When a teenage boy, who regularly engages in cat-calling on the street, was asked if it would be okay for someone to treat his mother or sister that way, he was repulsed by the idea and was quick to give an emphatic “no.”
How is it that boys and men know it’s degrading and disrespectful to cat-call but are compelled to do it? Male power and male privilege is so ingrained in our culture and language it’s like a permafrost that keeps the seeds of gender equity from ever finding purchase.
Because as a gender, most men don’t grow up on a steady diet of being told that their worth is determined by how desirable they are, it is very difficult to understand how that erodes a persons ability to ever value themselves based on their actions and contributions. It certainly doesn’t help that once girls grow up, they can look forward to actually being valued less than their male colleagues by virtue of unequal pay. Men openly and publicly declare women as object every time they give a street “compliment.” The same “compliment” that they would punch their friends for hurling at a beloved female family member.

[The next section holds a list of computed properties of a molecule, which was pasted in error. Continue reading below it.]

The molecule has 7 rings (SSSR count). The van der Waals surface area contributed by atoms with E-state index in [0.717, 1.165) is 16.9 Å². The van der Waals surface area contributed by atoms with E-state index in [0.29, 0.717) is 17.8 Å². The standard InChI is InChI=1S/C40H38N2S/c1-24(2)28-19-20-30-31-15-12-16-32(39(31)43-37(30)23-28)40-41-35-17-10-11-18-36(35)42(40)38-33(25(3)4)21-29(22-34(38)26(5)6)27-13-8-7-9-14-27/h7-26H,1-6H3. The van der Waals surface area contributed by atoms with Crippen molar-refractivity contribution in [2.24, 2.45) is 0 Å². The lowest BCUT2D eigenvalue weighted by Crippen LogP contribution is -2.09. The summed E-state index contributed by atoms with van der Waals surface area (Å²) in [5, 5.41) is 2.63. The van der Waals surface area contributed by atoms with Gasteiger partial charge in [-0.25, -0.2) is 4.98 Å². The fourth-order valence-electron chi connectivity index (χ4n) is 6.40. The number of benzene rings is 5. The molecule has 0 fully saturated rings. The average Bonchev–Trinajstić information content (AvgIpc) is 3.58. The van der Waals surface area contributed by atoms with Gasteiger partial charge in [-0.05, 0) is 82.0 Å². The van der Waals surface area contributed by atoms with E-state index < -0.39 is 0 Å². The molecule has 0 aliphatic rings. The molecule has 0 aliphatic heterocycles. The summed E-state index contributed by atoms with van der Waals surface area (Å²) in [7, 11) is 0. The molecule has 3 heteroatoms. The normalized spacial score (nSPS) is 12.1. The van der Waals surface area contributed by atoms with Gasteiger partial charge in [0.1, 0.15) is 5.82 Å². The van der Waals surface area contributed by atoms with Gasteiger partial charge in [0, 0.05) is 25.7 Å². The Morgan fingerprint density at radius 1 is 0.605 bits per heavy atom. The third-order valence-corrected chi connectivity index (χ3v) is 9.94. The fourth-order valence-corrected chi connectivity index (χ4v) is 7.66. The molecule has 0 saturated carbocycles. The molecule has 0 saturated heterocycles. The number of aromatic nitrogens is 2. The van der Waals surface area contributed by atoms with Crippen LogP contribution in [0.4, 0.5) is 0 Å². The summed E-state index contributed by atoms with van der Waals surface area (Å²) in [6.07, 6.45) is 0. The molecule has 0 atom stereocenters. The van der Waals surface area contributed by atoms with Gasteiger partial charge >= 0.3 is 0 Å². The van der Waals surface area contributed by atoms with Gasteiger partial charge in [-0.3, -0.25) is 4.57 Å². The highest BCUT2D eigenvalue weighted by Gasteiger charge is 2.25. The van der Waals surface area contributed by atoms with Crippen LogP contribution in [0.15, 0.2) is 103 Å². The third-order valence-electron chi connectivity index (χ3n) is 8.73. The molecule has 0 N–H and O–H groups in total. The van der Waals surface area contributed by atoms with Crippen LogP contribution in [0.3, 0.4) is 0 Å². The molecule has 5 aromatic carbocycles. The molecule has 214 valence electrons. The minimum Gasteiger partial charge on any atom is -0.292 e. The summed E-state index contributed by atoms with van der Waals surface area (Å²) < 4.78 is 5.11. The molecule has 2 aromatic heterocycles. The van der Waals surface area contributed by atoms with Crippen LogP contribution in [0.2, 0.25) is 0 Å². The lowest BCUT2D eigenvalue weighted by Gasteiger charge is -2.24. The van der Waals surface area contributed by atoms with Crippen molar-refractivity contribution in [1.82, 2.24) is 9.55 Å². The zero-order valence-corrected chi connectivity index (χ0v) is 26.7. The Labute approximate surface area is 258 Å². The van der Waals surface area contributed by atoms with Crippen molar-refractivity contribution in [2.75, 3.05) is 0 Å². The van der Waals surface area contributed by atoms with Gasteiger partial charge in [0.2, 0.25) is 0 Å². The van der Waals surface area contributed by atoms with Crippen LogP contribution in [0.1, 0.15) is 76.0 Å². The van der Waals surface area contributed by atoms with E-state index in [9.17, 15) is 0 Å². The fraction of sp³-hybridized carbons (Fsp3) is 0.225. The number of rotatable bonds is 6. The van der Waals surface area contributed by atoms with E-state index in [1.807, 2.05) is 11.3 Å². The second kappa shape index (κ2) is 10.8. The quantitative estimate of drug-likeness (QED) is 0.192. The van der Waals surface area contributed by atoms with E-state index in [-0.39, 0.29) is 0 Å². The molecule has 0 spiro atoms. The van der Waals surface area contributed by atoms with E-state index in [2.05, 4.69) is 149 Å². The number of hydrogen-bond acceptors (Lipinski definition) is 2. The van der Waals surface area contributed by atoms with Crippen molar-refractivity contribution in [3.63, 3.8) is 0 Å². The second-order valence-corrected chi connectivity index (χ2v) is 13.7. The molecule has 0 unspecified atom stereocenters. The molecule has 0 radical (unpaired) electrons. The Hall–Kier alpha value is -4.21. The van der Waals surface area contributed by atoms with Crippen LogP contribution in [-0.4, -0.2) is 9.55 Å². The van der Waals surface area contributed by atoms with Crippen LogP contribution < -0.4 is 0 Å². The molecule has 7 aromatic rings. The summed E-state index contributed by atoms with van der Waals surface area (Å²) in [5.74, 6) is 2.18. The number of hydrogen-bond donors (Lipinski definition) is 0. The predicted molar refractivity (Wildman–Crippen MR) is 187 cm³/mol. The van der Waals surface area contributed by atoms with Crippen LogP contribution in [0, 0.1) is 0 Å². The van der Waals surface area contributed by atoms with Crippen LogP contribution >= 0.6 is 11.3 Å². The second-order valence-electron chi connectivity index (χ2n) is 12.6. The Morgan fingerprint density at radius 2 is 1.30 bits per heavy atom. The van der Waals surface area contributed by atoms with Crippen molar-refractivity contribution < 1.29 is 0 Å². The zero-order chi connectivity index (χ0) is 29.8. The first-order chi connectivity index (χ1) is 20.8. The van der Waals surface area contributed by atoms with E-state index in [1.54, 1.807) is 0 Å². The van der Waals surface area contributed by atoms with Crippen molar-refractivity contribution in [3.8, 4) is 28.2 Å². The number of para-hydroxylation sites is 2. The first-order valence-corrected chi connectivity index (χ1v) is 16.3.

I don’t believe it is a Pollyanna utopian idea to imagine a world where boys and men treated female strangers with the same respect they would expect their male counterparts to extend to their sisters, mothers and daughters. It’s not rocket science, it’s empathy.